The Southwestern Historical Quarterly, Volume 66, July 1962 - April, 1963

Notes and Documents

War, had a short life. The first issue appeared on August 18, 1860,
as The Alamo Express and on May 3, 1861, the Tri-Weeekly Alamo
Express announced its "temporary" suspension of publication.2
The account of the expedition was written by Colonel William
McLane of San Antonio. In his Pictorial History of Texas, pub-
lished in 1876, Homer S. Thrall cites W. D. C. Hall and "Colonel
McLane late of San Antonio" as his most valuable sources. He
states that Hall and McLane agreed on the number of men in the
army when it left La Bahia and the figures given agree exactly
with those in the text. The figure for American casualties during
the siege and the final Spanish assault on La Bahia, ascribed by
Thrall to McLane, also agrees with the text. In addition, Thrall
uses the spelling "Lucket" for the name of one of the members
of the expedition, just as it appears in the text.3 Other writers
spell the name "Luckett" or "Lockett." The most complete and
certain identification comes from the novel Irene Viesca, by Hiram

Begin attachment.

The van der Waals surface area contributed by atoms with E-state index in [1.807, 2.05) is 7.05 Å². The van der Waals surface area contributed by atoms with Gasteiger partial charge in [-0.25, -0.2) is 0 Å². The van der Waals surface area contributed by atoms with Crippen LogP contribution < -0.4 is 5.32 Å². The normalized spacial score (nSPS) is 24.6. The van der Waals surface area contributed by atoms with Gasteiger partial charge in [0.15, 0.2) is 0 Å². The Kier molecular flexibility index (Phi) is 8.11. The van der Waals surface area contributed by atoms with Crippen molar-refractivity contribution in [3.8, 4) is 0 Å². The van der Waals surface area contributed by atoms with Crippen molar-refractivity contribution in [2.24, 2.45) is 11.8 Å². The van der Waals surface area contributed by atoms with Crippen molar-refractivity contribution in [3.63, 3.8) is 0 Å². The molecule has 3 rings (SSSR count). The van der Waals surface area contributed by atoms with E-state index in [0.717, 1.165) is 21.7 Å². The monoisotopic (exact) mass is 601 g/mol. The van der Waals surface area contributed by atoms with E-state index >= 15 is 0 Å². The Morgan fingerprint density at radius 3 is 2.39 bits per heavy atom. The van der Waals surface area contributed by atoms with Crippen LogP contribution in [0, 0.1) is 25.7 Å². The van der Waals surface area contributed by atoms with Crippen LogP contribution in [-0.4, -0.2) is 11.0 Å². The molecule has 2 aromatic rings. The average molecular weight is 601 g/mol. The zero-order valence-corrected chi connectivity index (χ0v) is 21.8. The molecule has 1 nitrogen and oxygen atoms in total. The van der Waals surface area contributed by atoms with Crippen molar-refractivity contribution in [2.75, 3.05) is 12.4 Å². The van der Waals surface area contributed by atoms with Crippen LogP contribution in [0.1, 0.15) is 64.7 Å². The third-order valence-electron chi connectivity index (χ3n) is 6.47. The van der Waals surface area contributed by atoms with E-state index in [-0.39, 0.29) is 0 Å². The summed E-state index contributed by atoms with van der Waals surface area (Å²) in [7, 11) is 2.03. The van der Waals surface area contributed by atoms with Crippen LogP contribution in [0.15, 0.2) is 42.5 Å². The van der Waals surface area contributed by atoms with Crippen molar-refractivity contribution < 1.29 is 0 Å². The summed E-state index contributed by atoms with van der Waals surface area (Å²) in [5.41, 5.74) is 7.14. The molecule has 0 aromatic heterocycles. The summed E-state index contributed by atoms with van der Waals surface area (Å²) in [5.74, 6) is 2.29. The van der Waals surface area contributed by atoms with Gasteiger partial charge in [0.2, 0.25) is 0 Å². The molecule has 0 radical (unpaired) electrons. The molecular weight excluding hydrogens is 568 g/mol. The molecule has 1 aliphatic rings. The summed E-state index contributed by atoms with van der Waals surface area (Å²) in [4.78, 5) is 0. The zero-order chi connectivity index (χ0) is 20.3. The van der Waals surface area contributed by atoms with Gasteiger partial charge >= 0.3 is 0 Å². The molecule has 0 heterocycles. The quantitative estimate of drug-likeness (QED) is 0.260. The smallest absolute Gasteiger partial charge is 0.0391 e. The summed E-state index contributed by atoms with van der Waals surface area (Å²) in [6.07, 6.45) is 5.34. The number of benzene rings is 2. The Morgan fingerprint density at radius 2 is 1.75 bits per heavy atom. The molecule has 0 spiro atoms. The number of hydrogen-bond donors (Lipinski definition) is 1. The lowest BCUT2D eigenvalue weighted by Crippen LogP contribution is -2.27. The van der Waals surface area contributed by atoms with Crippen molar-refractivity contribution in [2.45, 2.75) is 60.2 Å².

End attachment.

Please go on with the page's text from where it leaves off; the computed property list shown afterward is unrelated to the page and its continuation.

H. McLane. In the preface to the book, McLane states the object
of the work:
... to place in some readable and attractive form the history of the
Magee expedition, as it came from the pen of one who was himself
an actor in most of the scenes and familiar with the details of all
the operations connected with the expedition, from the time of leav-
ing Nacogdoches until the execution at the Trinity river of the
prisoners taken in the retreat, after the defeat in the fight near the
Madina.
He goes on to state that the narrative as given is based on writings
and reminiscences of his father, "the real actor," and that the
purpose of the son was to perpetuate his memory. Certain inci-
dents such as the return to San Antonio, finding his wallets, and
his escape to and across the Trinity, are mentioned specifically in
both preface and body of the novel but do not appear in the text
of this account. Comparison of those parts of the novel reporting
the activities of the expedition, however, show an almost verbatim
similarity to the present text. For example: pages 76-87 of the
novel are almost identical to Chapters I-III of the text, as are
pages 117-123 of the novel and Chapter IV of the text. H. H.
2Microfilm copies in Library, Texas Western College, El Paso, Texas.
8Homer S. Thrall, Pictorial History of Texas (St. Louis, 1879), 115-117.

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Texas State Historical Association. The Southwestern Historical Quarterly, Volume 66, July 1962 - April, 1963. Austin, Texas. The Portal to Texas History. http://texashistory.unt.edu/ark:/67531/metapth101196/. Accessed July 29, 2014.